I can understand why you and many other people would assume that pipelines are better than railcars because they are safer and more efficient, because for one reason that is also the industry propaganda line, but actually with bitumen the railway would actually be a faster mover than the pipeline and maybe even more energy-efficient than would be a pipeline too, as well as safer. And if you consider the huge costs and risks and delays of building a new pipeline you can see that the railway solution begins to make a lot of sense. (It may be more labour-intensive too, which in these days of high unemployment would be a good thing.) 

Furthermore, there also is new research about a new containerization technology in which containers full of bitumen could be loaded directly onto container ships and then collapsed and returned empty for re-use, which could become a new made-in-B.C. industry and not require a messy new terminal in Prince Rupert. 
You're welcome to pass these thoughts along to your associates; I tried to promote the railway solution in the run-up to the B.C. election but alas not one party bought in to it. However I am happy to report that a handful of senior players in B.C. industry groups have expressed interest in the concept and I believe a few may actually be studying the feasibilities for themselves, which studies probably will become more apparent and serious when they realize that the existing pipeline proposal is a dead duck (or it should be and will be unless the Harper Conservatives try to ram it down our throats, which they probably would not dare to try to do, especially with the railway alternative at hand). 
One of the subtexts in these resource development projects is the capitalization and tax treatment of development costs, because for some players especially in regulated utilities there are financial and tax advantages in growing their so-called rate base, which leads to greater returns and sometimes greater rates of return - which is a little akin to the sometimes-dubious appeals of P3s which in part can be provinces trying to take advantage of federal tax writeoffs when the feds won't provide a fair share of revenues for needed infrastructure like hospitals.
As an interviewee on CKNW recently noted, there is no one best model for P3s and some models work better or worse than others in various situations, and that's kind of like energy megaprojects too - to make blanket assumptions can be dangerous and really the details of every project proposal need to be tuned to each unique set of circumstances. And this is another one of those.

Kind regards
Now as I say ... I did receive a number of responses and comments to Monday's post and they had varying degrees of agreement to outright disagreement -- and that was just those from people who are in the BC Conservative Party :D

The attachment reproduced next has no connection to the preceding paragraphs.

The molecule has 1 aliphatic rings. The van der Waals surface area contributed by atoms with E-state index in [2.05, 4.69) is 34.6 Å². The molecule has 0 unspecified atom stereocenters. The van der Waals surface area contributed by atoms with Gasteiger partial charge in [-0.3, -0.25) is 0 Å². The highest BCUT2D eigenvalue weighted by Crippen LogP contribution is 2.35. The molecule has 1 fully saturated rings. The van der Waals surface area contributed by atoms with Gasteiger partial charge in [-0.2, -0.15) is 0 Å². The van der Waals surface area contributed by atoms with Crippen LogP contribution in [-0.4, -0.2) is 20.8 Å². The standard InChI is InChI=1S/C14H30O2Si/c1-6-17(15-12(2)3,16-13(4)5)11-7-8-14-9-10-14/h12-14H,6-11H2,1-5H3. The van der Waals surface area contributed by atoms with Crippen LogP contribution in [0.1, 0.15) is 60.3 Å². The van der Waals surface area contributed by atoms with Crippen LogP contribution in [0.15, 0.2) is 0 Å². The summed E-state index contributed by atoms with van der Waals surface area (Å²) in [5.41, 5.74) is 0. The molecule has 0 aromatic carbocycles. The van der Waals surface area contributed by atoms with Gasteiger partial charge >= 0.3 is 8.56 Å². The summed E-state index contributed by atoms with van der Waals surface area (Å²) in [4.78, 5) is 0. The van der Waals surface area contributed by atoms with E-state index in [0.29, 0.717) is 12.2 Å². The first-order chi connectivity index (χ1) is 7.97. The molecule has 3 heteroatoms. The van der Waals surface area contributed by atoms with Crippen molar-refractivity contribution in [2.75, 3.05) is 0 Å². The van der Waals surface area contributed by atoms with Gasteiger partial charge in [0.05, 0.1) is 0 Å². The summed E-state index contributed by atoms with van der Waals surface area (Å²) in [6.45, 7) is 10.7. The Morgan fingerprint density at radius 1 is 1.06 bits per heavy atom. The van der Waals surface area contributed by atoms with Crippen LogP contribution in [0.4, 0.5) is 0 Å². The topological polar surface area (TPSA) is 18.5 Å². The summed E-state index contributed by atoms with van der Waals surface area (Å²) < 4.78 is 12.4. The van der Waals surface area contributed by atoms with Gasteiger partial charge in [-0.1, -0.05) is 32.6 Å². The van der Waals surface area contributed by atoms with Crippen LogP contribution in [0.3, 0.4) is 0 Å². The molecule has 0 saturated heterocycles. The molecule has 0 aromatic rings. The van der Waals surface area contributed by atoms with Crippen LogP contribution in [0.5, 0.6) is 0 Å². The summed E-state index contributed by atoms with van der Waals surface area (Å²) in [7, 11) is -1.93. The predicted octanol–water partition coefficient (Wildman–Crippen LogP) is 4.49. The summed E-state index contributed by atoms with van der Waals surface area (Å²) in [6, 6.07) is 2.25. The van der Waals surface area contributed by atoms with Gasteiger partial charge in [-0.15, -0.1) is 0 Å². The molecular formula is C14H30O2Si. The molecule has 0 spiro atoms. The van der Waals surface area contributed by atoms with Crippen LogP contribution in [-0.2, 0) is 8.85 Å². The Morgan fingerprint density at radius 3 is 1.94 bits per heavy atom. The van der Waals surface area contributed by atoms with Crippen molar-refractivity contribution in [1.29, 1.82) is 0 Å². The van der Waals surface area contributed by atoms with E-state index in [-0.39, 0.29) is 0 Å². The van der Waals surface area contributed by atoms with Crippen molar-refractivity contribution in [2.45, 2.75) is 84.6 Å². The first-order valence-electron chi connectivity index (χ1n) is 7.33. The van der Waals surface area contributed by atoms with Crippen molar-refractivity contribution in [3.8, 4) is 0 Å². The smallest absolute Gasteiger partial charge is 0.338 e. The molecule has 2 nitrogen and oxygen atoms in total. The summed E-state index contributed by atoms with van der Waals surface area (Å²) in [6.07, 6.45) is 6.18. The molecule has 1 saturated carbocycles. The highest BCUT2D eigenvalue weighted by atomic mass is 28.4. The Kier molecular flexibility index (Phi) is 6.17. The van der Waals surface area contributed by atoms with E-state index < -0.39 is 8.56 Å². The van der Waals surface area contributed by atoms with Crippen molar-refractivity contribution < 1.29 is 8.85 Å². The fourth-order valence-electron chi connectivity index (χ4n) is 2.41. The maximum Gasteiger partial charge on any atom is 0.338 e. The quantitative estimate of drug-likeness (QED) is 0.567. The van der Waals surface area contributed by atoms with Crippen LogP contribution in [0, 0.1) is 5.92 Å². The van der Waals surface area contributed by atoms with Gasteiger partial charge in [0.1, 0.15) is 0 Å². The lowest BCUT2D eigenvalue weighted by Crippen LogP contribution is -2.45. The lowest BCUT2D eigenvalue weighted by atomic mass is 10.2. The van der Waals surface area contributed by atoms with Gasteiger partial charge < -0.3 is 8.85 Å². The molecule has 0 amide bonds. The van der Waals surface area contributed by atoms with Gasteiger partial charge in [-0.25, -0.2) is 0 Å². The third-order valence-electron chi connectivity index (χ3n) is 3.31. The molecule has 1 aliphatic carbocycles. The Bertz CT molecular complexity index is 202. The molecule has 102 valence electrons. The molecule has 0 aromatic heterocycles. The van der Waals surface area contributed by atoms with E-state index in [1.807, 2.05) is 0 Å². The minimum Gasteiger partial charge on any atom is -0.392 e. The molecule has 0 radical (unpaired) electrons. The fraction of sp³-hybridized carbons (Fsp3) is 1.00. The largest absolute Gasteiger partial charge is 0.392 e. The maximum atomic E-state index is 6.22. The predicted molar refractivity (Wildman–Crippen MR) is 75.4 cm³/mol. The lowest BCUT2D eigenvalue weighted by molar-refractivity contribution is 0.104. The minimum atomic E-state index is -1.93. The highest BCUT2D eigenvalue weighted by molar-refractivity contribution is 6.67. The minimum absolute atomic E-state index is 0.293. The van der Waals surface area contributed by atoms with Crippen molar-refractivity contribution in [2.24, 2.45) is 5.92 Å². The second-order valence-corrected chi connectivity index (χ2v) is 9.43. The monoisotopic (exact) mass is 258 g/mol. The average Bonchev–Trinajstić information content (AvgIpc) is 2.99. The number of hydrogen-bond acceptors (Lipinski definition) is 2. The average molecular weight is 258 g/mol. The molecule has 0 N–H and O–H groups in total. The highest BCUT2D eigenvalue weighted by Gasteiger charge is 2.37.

This whole issue of moving oils sands oil to the coast, seems to be one that will be mired in a storm of debate and controversy, and no matter what way of moving it is chosen, that (in my opinion) is how it will remain.
Personally, and I am no scientist, I think moving oil through a pipeline over ground easily accessible in case of a rupture, would be fair safer and easier to get at than in some of the very narrow canyons where rail lines travel.  And should a number of tankers indeed rupture, then a MAJOR waterway ends up in serious trouble.
Maybe the rail line is safer -- I honestly don't know -- all I know is governments at all levels have slowly allowed a loud a very vocal minority of protesters to take the foreground in any resource development proposed -- and that does not bode well for a resource driven economy such as BC has had in the past ... and will have for many years to come.
We need to be making science based decisions, and ensuring we have the best possible safety measures in place should there be an accident.  Nothing short of not having any development (which is what some of these wack-a-doodle protesters actually want) is 100% safe.  That has always been the way it is. 
That's it for me today.  I'm Alan Forseth in Kamloops with the thoughts of one conservative -- along with those of John Twigg. 
John Twigg is an independent journalist specializing in politics, business and economics. He is a former longtime member of the Victoria Legislative Press Gallery, a former Financial Editor of the Regina Leader-Post, former Press Secretary to B.C. Premier David Barrett and a graduate of the University of B.C. and the Vancouver Sun intern program. He was born and raised in West Vancouver and is descended from pioneer B.C. families.

You can visit the Daily Twigg at